MISSOULA – The National Science Foundation has awarded the University of Montana and partner institutions $740,000 to boost the representation of American Indian and Alaska Native students in STEM disciplines and workforce.
Of the total, UM will receive $236,000 to develop Native-based STEM education activities for K-12 and higher education students, as well as become a model for partnering with tribal communities to advance Indigenous-based STEM education across the country, according to Aaron Thomas, a UM associate professor of chemistry and director of Indigenous Research and STEM Education.
Thomas is also the principal investigator of the award and project, Cultivating Indigenous Research Communities for Leadership in Education and STEM Alliance, or CIRCLES. The project will build upon existing partnerships with tribal communities and tribal colleges in six western states, including Idaho, Montana, New Mexico, North Dakota, South Dakota and Wyoming to increase the engagement, involvement and success of Native and Alaska Native students in STEM.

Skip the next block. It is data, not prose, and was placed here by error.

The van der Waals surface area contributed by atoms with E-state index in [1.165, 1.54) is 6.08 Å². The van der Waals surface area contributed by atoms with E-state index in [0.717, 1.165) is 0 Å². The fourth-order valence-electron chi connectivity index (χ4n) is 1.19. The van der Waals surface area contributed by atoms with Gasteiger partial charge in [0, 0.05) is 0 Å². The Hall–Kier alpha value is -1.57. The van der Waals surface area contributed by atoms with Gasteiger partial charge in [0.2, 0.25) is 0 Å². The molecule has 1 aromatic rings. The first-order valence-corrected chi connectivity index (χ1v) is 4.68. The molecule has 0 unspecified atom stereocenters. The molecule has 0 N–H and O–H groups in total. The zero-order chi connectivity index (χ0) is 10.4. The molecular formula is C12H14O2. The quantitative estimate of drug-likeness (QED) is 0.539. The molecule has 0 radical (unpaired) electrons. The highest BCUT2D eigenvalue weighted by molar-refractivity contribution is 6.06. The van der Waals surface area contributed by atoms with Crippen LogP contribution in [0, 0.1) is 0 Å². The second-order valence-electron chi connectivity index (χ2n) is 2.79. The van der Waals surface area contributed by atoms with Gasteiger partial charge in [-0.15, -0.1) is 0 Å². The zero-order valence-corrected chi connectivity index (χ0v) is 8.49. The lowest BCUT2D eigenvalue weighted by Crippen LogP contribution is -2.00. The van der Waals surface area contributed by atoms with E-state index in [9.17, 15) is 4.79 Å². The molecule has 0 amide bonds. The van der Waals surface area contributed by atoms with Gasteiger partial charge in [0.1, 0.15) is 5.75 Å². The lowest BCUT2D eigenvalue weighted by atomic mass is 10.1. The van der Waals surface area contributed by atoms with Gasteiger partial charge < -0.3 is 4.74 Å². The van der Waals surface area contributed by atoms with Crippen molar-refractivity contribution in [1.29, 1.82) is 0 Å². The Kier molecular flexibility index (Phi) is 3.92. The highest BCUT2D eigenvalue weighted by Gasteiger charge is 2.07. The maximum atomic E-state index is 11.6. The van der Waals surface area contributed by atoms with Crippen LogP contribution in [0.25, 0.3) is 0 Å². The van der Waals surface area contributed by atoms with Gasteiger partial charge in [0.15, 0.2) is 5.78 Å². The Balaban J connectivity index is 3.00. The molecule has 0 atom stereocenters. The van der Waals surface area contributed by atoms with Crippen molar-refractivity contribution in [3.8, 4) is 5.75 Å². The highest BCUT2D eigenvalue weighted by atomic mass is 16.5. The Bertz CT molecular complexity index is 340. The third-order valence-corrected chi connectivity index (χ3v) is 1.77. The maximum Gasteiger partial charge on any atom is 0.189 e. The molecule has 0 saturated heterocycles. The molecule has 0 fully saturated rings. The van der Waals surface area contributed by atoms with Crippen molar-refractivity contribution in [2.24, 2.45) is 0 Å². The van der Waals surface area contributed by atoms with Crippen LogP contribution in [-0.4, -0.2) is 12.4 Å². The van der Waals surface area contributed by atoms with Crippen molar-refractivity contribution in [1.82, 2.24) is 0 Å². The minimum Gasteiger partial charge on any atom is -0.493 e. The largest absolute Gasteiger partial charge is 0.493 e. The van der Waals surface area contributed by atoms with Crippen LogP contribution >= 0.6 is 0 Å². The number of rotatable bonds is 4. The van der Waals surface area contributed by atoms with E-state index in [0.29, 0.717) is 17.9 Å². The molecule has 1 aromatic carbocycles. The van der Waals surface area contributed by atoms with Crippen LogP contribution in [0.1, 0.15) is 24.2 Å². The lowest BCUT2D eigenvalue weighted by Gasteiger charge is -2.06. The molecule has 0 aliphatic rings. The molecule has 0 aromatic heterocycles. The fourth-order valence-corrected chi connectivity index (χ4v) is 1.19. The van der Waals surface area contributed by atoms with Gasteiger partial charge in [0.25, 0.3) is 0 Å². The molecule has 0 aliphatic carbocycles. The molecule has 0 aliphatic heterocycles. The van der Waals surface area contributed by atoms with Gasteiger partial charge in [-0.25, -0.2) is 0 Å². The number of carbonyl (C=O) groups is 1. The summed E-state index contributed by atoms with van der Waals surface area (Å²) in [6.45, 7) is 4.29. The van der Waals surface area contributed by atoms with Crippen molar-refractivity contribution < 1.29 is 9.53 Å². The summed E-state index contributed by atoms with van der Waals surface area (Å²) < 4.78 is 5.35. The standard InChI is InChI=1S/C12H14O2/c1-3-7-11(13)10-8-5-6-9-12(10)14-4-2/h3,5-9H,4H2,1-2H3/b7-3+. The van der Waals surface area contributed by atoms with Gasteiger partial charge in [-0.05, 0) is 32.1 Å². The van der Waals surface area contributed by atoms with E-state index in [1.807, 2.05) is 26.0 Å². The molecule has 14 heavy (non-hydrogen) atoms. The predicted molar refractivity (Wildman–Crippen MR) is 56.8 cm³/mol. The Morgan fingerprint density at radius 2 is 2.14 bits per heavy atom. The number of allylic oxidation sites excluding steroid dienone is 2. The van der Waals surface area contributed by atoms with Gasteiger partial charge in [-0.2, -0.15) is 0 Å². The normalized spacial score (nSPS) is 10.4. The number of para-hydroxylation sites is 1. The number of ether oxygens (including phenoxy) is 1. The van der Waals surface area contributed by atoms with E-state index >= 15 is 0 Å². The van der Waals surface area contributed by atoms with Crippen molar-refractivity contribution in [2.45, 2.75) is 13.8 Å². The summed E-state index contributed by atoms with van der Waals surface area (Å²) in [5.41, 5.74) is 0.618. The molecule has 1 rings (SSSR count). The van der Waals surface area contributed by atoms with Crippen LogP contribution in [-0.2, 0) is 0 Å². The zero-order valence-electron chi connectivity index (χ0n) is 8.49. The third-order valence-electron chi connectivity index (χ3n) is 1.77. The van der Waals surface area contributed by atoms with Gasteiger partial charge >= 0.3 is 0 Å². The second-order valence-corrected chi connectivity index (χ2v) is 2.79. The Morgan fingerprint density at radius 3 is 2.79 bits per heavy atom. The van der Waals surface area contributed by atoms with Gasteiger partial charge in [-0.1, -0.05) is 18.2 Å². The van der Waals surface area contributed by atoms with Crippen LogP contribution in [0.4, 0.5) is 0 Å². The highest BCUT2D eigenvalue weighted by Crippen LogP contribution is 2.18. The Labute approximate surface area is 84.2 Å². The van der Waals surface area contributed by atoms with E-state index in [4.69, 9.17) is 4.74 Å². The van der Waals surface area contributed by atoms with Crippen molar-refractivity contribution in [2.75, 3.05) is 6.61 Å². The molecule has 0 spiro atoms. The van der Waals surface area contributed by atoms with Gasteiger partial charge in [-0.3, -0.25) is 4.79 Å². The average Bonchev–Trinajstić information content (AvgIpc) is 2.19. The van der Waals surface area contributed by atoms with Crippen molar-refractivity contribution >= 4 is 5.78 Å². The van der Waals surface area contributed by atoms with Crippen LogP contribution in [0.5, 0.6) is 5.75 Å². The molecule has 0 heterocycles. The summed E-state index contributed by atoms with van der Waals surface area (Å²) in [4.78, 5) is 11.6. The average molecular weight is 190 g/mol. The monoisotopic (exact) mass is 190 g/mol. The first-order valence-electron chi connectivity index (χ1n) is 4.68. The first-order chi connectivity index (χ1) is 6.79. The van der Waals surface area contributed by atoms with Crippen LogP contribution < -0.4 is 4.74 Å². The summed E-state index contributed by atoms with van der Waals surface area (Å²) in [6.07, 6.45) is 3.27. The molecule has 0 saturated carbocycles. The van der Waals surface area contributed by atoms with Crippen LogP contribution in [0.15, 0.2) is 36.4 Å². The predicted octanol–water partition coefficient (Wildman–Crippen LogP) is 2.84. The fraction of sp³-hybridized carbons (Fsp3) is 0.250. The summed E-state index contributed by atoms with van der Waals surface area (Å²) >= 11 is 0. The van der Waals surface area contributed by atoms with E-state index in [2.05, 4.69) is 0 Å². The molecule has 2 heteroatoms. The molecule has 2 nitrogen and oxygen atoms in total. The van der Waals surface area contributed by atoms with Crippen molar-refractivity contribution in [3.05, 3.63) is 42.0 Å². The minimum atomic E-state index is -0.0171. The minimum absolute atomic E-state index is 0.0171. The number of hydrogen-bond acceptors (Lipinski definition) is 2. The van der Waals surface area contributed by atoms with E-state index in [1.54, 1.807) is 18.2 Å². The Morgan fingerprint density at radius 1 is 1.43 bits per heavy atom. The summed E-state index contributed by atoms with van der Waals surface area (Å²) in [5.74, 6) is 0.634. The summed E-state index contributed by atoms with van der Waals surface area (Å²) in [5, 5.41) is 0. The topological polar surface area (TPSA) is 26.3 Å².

Thomas said the CIRCLES Alliance reflects the community nature of many Indigenous students to thoughtfully bolster representation in the science, science, technology, engineering and math fields.
“We recognize that a different framework is needed for Native American students, one that recognizes and incorporates the unique traditional knowledge, sense of place, rights of sovereignty and culture of Indigenous peoples,” Thomas said.
Through the CIRCLES Alliance, researchers at the University of Idaho, Central Wyoming College, the University of New Mexico, Black Hills State University, North Dakota State University and UM will build on strong, existing partnerships with tribal communities and colleges to study promising practices and areas of greatest need in STEM education for Native American and Alaskan Native students.
Ultimately, Thomas said, the project aims to support tribal communities in producing a STEM-ready workforce to meet their communities’ unique economic development needs.
“With 10.5% of the nation’s Native American population residing within our project’s six states, we are poised to make meaningful, collective impact across our region while generating results and approaches that can be scaled nationally,” said Thomas.
UM is home to the Indigenous Research and STEM Education Program, which is dedicated to advancement of Native American, Alaskan Native, Native Hawaiian and First Nation students in science, technology, engineering and mathematics academic disciplines and professions.
Contact: Aaron Thomas, director, Indigenous Research and STEM Education, UM associate professor of chemistry, 406-243-2052, firstname.lastname@example.org.